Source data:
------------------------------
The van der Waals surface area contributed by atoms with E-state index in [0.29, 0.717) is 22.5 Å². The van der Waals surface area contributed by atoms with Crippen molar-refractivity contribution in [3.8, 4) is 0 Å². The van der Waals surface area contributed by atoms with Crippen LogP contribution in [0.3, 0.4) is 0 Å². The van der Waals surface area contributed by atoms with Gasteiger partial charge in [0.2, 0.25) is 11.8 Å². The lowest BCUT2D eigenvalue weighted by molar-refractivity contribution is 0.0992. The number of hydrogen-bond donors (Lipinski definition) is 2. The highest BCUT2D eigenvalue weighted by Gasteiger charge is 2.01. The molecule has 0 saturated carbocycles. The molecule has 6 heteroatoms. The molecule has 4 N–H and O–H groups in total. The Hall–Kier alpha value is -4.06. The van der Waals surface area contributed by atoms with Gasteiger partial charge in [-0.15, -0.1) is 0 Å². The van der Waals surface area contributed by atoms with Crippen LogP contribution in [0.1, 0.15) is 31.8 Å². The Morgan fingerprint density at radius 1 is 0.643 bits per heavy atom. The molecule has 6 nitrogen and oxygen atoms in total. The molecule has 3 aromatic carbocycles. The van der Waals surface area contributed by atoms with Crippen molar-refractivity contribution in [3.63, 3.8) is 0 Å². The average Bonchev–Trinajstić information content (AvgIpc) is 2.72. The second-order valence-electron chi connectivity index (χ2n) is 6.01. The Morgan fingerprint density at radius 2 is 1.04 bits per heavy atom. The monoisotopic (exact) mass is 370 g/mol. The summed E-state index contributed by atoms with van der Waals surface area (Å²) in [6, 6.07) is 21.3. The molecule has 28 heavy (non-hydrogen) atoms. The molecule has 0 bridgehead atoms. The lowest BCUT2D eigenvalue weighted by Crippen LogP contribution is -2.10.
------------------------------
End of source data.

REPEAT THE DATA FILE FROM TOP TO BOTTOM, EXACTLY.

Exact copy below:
The van der Waals surface area contributed by atoms with E-state index in [0.29, 0.717) is 22.5 Å². The van der Waals surface area contributed by atoms with Crippen molar-refractivity contribution in [3.8, 4) is 0 Å². The van der Waals surface area contributed by atoms with Crippen LogP contribution in [0.3, 0.4) is 0 Å². The van der Waals surface area contributed by atoms with Gasteiger partial charge in [0.2, 0.25) is 11.8 Å². The lowest BCUT2D eigenvalue weighted by molar-refractivity contribution is 0.0992. The number of hydrogen-bond donors (Lipinski definition) is 2. The highest BCUT2D eigenvalue weighted by Gasteiger charge is 2.01. The molecule has 0 saturated carbocycles. The molecule has 6 heteroatoms. The molecule has 4 N–H and O–H groups in total. The Hall–Kier alpha value is -4.06. The van der Waals surface area contributed by atoms with Gasteiger partial charge in [-0.15, -0.1) is 0 Å². The van der Waals surface area contributed by atoms with Crippen LogP contribution in [0.1, 0.15) is 31.8 Å². The Morgan fingerprint density at radius 1 is 0.643 bits per heavy atom. The molecule has 6 nitrogen and oxygen atoms in total. The molecule has 3 aromatic carbocycles. The van der Waals surface area contributed by atoms with Crippen molar-refractivity contribution in [3.63, 3.8) is 0 Å². The average Bonchev–Trinajstić information content (AvgIpc) is 2.72. The second-order valence-electron chi connectivity index (χ2n) is 6.01. The Morgan fingerprint density at radius 2 is 1.04 bits per heavy atom. The monoisotopic (exact) mass is 370 g/mol. The summed E-state index contributed by atoms with van der Waals surface area (Å²) in [6, 6.07) is 21.3. The molecule has 28 heavy (non-hydrogen) atoms. The molecule has 0 bridgehead atoms. The lowest BCUT2D eigenvalue weighted by Crippen LogP contribution is -2.10.